Before I start, I’d like to wish all a happy independence day, even if you are from another country. For in the end, most of us are working towards some form of autonomy. May we all find financial, social, personal, and spiritual independence.
Failure is defined as not reaching a goal or expectation. Life is chaotic, and variables change within a glance. No wonder weather is challenging to predict. Unless you’re in Hawaii, where every day is beautiful, but, for the rest of us, storms can come without warning. To reduce the impact of the damaging winds, or the uncontrolled variables, we place controls. These controls are a great thing until we take it too far. Here are some traits that will help identify someone who needs to control everything.
Correcting Others: It is acceptable to correct children on their grammar, etiquette, and attitude. After all, they are in the learning stage of life. It is not all right to correct every adult on these same terms 24/7. We are not their guardian. Unless they ask for help, please don’t force it. If someone spells beer y-u-c-k, let it be; this is assuming that their action is not malice.
Winning Arguments: We do not need to “win” arguments. Our conversations should never be a competition. We do not have a “point.” We have a view, and we love to share it. It’s a universal human trait. When conversing, we should listen, not think about our next rebuttal. How rude would it be if we were giving our input and noticed the glazed over look signaling that the other person was not focused on what we were saying? Yeah, that is never a fun time.
Trouble Admitting Errors: No one is perfect, and we all make mistakes. But for some of us, we feel the need to hide our mistakes and deny they exist. Perhaps this stems from the need to correct others. In the military, we groomed each other all the time. We did it in an accepting manner, not condescending. It’s better if we catch each other’s mistakes than our superiors. Every once in a while, someone would take it in the wrong manner. We all have those days when we don’t want to be spoken to or even looked at. But some deny ever being wrong. Denial is not the right mindset and does not promote a healthy relationship.
Being Judgmental: This mindset takes “correcting others” to the next level. When we can only see the “wrong” in others, then we need to reevaluate our viewpoint. We are not better than anyone else. We have no right to look down at others. We are all human, beautiful, and ugly at the same time. That’s what makes us so awesome. But, to place judgment on others is to put ourselves on a pedestal and take away that glow that we have. A lack of acceptance is an error on our part. This simple fact may be a hard pill to swallow for someone who can’t admit they are wrong.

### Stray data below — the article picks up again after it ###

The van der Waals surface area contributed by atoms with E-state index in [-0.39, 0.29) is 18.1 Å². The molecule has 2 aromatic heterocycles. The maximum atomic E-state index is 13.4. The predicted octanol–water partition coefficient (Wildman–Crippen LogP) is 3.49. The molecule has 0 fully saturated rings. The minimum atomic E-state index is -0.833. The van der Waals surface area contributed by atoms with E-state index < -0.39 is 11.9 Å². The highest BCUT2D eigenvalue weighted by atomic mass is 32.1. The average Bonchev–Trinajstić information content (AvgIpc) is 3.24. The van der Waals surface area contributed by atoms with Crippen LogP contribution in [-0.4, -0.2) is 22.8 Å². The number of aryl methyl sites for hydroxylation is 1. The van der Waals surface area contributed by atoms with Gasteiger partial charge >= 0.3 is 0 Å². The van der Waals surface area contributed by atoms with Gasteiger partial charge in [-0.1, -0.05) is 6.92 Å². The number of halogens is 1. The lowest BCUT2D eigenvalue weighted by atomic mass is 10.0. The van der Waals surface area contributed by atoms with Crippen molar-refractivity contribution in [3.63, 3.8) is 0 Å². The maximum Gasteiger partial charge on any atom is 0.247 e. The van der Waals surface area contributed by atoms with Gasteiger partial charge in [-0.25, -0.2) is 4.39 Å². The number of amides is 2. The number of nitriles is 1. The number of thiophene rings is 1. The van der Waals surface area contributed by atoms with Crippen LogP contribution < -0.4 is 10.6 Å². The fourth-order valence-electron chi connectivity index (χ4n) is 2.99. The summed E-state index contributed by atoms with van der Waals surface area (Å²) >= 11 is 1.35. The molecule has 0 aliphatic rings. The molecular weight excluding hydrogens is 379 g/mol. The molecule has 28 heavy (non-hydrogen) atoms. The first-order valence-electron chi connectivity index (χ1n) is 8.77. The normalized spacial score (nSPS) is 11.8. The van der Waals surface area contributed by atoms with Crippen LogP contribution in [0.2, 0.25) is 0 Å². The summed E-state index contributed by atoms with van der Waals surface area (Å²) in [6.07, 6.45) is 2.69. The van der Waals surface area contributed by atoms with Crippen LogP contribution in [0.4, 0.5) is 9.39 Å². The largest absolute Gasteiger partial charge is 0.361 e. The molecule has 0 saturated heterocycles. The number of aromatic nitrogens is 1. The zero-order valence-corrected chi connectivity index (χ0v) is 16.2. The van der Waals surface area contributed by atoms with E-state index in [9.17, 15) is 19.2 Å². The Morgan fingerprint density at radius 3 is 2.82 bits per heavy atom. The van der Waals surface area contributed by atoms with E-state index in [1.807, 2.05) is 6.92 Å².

Road Rage: Here is where this ties in together, and some of us are about to have an “A-ha! I get it!” moment. Let’s take driver-A. They are judgmental, have trouble admitting they are wrong, and always correct others. Yup, this is a road rage maniac in the making. This is the person who complains that people never let them in, but never allows others to merge over. They are late because of others driving, not because they didn’t plan for delays. Yelling and violent hand gestures fly from our friend at every mile of the way. Of course, their blood pressure is elevated, and rational thinking is out the window. It’s now time to start erratic lane changing to escape this hell we call highway 10.
These caveats define a controlling personality. Does this mean every control freak falls under these premises? Of course not, but most do. If we take the time to evaluate ourselves, we may find that we fit the bill closer than we would like to imagine. This revelation doesn’t mean we are inadequate. It shows that we have similar traits. At some point in our lives, we will have days where we meet each criterion listed above.
So to achieve our independence, may we all find that footing that allows us to progress closer to our goals. Life is too short to waste on petty idealisms such as misused grammar, other people’s manners, and defending ourselves when we know we are wrong. If we are to be happy, then we need to find peace within ourselves. We must accept our flaws and move on. After all, no one is perfect. Right?